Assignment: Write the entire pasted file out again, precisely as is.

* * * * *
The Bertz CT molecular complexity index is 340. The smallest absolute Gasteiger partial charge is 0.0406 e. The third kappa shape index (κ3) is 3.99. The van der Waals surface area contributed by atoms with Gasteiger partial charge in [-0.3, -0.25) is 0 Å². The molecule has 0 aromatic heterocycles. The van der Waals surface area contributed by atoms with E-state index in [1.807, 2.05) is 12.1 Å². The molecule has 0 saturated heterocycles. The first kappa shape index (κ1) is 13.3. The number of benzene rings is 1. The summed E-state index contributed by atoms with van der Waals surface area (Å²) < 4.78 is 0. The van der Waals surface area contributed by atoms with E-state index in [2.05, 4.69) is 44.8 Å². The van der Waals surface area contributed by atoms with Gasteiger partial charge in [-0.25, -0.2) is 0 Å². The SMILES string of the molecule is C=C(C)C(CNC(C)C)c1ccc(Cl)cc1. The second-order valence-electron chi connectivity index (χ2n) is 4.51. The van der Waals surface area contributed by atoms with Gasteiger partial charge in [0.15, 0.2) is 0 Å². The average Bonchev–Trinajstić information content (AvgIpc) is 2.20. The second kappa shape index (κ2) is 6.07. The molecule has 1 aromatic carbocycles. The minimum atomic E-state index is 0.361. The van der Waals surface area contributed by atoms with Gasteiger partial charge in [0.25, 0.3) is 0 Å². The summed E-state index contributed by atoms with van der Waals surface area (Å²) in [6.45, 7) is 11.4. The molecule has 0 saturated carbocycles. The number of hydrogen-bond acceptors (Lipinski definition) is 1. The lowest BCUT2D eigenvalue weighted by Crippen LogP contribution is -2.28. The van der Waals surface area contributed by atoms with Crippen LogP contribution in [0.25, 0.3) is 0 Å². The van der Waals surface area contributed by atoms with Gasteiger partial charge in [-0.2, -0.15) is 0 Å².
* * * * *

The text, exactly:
The Bertz CT molecular complexity index is 340. The smallest absolute Gasteiger partial charge is 0.0406 e. The third kappa shape index (κ3) is 3.99. The van der Waals surface area contributed by atoms with Gasteiger partial charge in [-0.3, -0.25) is 0 Å². The molecule has 0 aromatic heterocycles. The van der Waals surface area contributed by atoms with E-state index in [1.807, 2.05) is 12.1 Å². The molecule has 0 saturated heterocycles. The first kappa shape index (κ1) is 13.3. The number of benzene rings is 1. The summed E-state index contributed by atoms with van der Waals surface area (Å²) < 4.78 is 0. The van der Waals surface area contributed by atoms with E-state index in [2.05, 4.69) is 44.8 Å². The van der Waals surface area contributed by atoms with Gasteiger partial charge in [-0.25, -0.2) is 0 Å². The SMILES string of the molecule is C=C(C)C(CNC(C)C)c1ccc(Cl)cc1. The second-order valence-electron chi connectivity index (χ2n) is 4.51. The van der Waals surface area contributed by atoms with Gasteiger partial charge in [0.15, 0.2) is 0 Å². The average Bonchev–Trinajstić information content (AvgIpc) is 2.20. The second kappa shape index (κ2) is 6.07. The molecule has 1 aromatic carbocycles. The minimum atomic E-state index is 0.361. The van der Waals surface area contributed by atoms with Gasteiger partial charge in [0.25, 0.3) is 0 Å². The summed E-state index contributed by atoms with van der Waals surface area (Å²) in [6.45, 7) is 11.4. The molecule has 0 saturated carbocycles. The number of hydrogen-bond acceptors (Lipinski definition) is 1. The lowest BCUT2D eigenvalue weighted by Crippen LogP contribution is -2.28. The van der Waals surface area contributed by atoms with Crippen LogP contribution in [0.25, 0.3) is 0 Å². The van der Waals surface area contributed by atoms with Gasteiger partial charge in [-0.2, -0.15) is 0 Å².